Students are at the heart of our approach to learning design. We focus on helping our module authoring teams make evidence-based decisions, and insights from students form an important part of that evidence. This is the reasoning behind our curriculum design student panel (CDSP), which was highly commended in the ALT Learning Technologist of the Year (team) awards in 2019, described by the judging panel as ‘a model for others to follow’.
In fact, the panel is a little more than that now: since starting with around 500 students in 2016, we now have more than 1,800 students registered. They provide feedback on a range of module materials, from activities to new tools, and carry out numerous kinds of assignments, including interviews, surveys, user testing and critical reading. With their input, our authors can make evidence-based, student-focused decisions while they’re developing module material. This not only brings the student voice to the heart of learning design but also ensures that it’s heard early on in the process, so that it can be considered carefully and acted on well before materials enter production.
It’s not just our module teams who benefit from students’ insights. Our whole learning design team can learn too – about students’ needs, how they use module materials and different media, and how they relate to the OU.
Module teams from across the university have made use of the student panel. They’re invited to use it as part of the regular conversations our learning designers have with course writers. For example, if a team has plans to introduce a new type of learning activity into their module, our learning designers may suggest that it’s tested by the student panel. Alternatively, a module team may be developing new interactive materials. Again, our learning designers may suggest that student panellists get involved – this time completing development testing tasks and providing feedback on their experience. It’s critical to listen to students’ voices here: we need to make sure our guidance is appropriate – we want our students to feel confident and able to study independently at a time that suits them rather than having to ask for extra support.
We also run regular surveys, gathering students’ comments on issues that could be affecting them currently. Our most recent survey explored how panel members are adapting to studying during lockdown and generated a wide range of responses. These revealed that our students have challenges across almost every area of life, from loss of access to the internet and IT equipment to dealing with changes in employment status and living spaces. Panellists also explained how they were adapting to this new normal, with several finding comfort in the certainty and structure of their OU work at such an uncertain time. Others mentioned self-care and time management skills becoming ever more important.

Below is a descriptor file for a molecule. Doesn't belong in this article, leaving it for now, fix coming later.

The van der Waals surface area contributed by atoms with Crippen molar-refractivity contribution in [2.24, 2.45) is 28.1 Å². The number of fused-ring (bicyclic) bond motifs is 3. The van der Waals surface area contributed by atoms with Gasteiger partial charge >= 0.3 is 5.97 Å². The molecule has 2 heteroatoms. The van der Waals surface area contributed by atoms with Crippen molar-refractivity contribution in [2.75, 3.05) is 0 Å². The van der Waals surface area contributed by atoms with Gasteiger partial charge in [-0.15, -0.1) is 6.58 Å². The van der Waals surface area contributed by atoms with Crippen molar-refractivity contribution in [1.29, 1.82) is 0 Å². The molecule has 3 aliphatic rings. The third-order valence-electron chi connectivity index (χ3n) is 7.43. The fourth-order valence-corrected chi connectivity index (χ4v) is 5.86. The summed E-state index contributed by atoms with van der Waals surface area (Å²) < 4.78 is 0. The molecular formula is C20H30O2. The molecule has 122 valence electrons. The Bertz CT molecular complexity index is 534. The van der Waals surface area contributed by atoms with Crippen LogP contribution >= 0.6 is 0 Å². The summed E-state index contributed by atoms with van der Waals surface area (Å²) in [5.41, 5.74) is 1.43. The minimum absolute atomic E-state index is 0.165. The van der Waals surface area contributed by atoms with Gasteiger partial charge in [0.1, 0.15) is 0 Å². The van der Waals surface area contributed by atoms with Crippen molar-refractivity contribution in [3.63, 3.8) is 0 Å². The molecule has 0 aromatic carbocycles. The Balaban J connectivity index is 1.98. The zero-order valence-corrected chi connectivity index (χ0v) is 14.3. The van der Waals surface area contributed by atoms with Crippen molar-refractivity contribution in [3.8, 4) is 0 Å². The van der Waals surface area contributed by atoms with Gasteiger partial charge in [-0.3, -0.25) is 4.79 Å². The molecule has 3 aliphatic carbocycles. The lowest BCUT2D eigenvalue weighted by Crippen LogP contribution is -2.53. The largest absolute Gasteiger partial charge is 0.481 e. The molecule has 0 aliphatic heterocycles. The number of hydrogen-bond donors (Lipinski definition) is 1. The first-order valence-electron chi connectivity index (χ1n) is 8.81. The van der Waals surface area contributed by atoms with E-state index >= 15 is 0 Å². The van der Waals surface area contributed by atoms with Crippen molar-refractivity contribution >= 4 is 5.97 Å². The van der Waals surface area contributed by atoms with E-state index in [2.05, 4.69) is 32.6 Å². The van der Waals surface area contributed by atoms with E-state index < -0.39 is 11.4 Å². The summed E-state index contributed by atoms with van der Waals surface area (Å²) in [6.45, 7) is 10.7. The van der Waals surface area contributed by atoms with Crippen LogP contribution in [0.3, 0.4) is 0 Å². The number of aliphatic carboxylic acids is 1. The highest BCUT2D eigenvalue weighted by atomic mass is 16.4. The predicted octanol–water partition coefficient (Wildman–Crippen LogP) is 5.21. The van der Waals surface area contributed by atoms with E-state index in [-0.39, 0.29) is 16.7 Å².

The panel itself is adapting. Since we made the panel part of our ‘business as usual’ processes in 2018, we’ve brought a panel co-ordinator on board to manage administration, develop clearer processes and monitor forum posts. We’ve also evaluated the panel annually to explore students’ experiences and to inform how we might develop the initiative further, and this exercise gave us some valuable insights.
For example, we’ve refreshed the panel’s online forum and provided extra information for new panel members, and we’ve reviewed how we communicate with panellists.
We’re also trialling a real-time feedback feature in our questionnaires. Respondents will now be able to give brief feedback on each activity they complete, rating their experience and giving us comments we can use to design future questionnaires.
The value of feedback
Our panellists’ insights are invaluable to us, not just because they present us with new perspectives but also because they help us build relationships, and we hope the feeling is mutual. Many of our members tell us that being part of the panel has given their careers a boost with some even saying that they’ve developed an interest in design of computer-mediated learning as a result of being involved. Others say they enjoy the activities, that being a member of the panel gives them a greater connection to the university and that it makes them feel that their opinions are valued.
At a time when many of us feel disconnected, it’s more satisfying than ever to know that our work is bringing people together.